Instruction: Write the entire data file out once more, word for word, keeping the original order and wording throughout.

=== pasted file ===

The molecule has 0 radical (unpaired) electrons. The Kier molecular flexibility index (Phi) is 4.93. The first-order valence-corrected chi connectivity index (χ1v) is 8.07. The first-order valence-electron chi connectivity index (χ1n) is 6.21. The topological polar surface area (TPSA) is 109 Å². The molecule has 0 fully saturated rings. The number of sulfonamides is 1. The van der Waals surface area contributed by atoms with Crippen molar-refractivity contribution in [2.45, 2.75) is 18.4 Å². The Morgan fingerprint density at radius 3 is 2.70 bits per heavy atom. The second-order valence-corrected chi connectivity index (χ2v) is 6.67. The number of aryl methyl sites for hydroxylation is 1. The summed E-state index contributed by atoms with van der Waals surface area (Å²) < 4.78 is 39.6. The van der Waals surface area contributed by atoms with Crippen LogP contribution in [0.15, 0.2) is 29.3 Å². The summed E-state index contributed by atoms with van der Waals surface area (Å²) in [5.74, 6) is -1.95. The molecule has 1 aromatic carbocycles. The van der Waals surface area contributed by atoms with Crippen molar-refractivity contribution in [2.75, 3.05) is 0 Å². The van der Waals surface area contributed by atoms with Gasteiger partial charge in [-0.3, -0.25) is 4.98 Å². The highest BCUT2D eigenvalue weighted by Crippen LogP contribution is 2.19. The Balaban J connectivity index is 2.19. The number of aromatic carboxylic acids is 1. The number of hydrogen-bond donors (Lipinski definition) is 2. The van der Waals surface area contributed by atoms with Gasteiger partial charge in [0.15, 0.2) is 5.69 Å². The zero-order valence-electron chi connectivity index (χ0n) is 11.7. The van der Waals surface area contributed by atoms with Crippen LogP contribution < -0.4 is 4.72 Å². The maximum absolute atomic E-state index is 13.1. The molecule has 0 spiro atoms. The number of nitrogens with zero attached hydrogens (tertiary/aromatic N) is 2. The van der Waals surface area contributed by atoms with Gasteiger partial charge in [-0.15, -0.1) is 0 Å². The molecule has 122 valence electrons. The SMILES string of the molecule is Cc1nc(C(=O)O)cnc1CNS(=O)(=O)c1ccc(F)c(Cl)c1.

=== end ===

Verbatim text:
The molecule has 0 radical (unpaired) electrons. The Kier molecular flexibility index (Phi) is 4.93. The first-order valence-corrected chi connectivity index (χ1v) is 8.07. The first-order valence-electron chi connectivity index (χ1n) is 6.21. The topological polar surface area (TPSA) is 109 Å². The molecule has 0 fully saturated rings. The number of sulfonamides is 1. The van der Waals surface area contributed by atoms with Crippen molar-refractivity contribution in [2.45, 2.75) is 18.4 Å². The Morgan fingerprint density at radius 3 is 2.70 bits per heavy atom. The second-order valence-corrected chi connectivity index (χ2v) is 6.67. The number of aryl methyl sites for hydroxylation is 1. The summed E-state index contributed by atoms with van der Waals surface area (Å²) < 4.78 is 39.6. The van der Waals surface area contributed by atoms with Crippen LogP contribution in [0.15, 0.2) is 29.3 Å². The summed E-state index contributed by atoms with van der Waals surface area (Å²) in [5.74, 6) is -1.95. The molecule has 1 aromatic carbocycles. The van der Waals surface area contributed by atoms with Crippen molar-refractivity contribution in [2.75, 3.05) is 0 Å². The van der Waals surface area contributed by atoms with Gasteiger partial charge in [-0.3, -0.25) is 4.98 Å². The highest BCUT2D eigenvalue weighted by Crippen LogP contribution is 2.19. The Balaban J connectivity index is 2.19. The number of aromatic carboxylic acids is 1. The number of hydrogen-bond donors (Lipinski definition) is 2. The van der Waals surface area contributed by atoms with Gasteiger partial charge in [0.15, 0.2) is 5.69 Å². The zero-order valence-electron chi connectivity index (χ0n) is 11.7. The van der Waals surface area contributed by atoms with Crippen LogP contribution < -0.4 is 4.72 Å². The maximum absolute atomic E-state index is 13.1. The molecule has 0 spiro atoms. The number of nitrogens with zero attached hydrogens (tertiary/aromatic N) is 2. The van der Waals surface area contributed by atoms with Gasteiger partial charge in [-0.15, -0.1) is 0 Å². The molecule has 122 valence electrons. The SMILES string of the molecule is Cc1nc(C(=O)O)cnc1CNS(=O)(=O)c1ccc(F)c(Cl)c1.